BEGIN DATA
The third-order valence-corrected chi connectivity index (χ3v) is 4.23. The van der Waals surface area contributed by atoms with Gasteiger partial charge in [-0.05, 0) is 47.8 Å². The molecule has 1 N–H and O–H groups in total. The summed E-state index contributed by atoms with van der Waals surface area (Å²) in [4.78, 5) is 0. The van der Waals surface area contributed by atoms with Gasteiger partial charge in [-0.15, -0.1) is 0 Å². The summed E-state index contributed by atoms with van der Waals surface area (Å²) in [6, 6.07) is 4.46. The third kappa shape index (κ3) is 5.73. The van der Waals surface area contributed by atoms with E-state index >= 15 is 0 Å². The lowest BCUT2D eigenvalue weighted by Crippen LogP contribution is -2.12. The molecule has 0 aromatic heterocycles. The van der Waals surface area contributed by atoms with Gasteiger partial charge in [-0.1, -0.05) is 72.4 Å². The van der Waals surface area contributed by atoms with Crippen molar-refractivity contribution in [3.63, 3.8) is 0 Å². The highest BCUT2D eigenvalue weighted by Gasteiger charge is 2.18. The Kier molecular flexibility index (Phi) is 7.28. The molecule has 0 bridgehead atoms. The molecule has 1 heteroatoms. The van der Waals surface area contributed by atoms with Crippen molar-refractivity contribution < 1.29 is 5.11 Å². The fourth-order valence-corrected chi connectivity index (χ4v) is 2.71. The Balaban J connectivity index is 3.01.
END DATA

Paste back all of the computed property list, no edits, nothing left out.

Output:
The third-order valence-corrected chi connectivity index (χ3v) is 4.23. The van der Waals surface area contributed by atoms with Gasteiger partial charge in [-0.05, 0) is 47.8 Å². The molecule has 1 N–H and O–H groups in total. The summed E-state index contributed by atoms with van der Waals surface area (Å²) in [4.78, 5) is 0. The van der Waals surface area contributed by atoms with Gasteiger partial charge in [-0.15, -0.1) is 0 Å². The summed E-state index contributed by atoms with van der Waals surface area (Å²) in [6, 6.07) is 4.46. The third kappa shape index (κ3) is 5.73. The van der Waals surface area contributed by atoms with E-state index >= 15 is 0 Å². The lowest BCUT2D eigenvalue weighted by Crippen LogP contribution is -2.12. The molecule has 0 aromatic heterocycles. The van der Waals surface area contributed by atoms with Gasteiger partial charge in [-0.1, -0.05) is 72.4 Å². The van der Waals surface area contributed by atoms with Crippen molar-refractivity contribution in [3.63, 3.8) is 0 Å². The highest BCUT2D eigenvalue weighted by Gasteiger charge is 2.18. The Kier molecular flexibility index (Phi) is 7.28. The molecule has 0 bridgehead atoms. The molecule has 1 heteroatoms. The van der Waals surface area contributed by atoms with Crippen molar-refractivity contribution < 1.29 is 5.11 Å². The fourth-order valence-corrected chi connectivity index (χ4v) is 2.71. The Balaban J connectivity index is 3.01.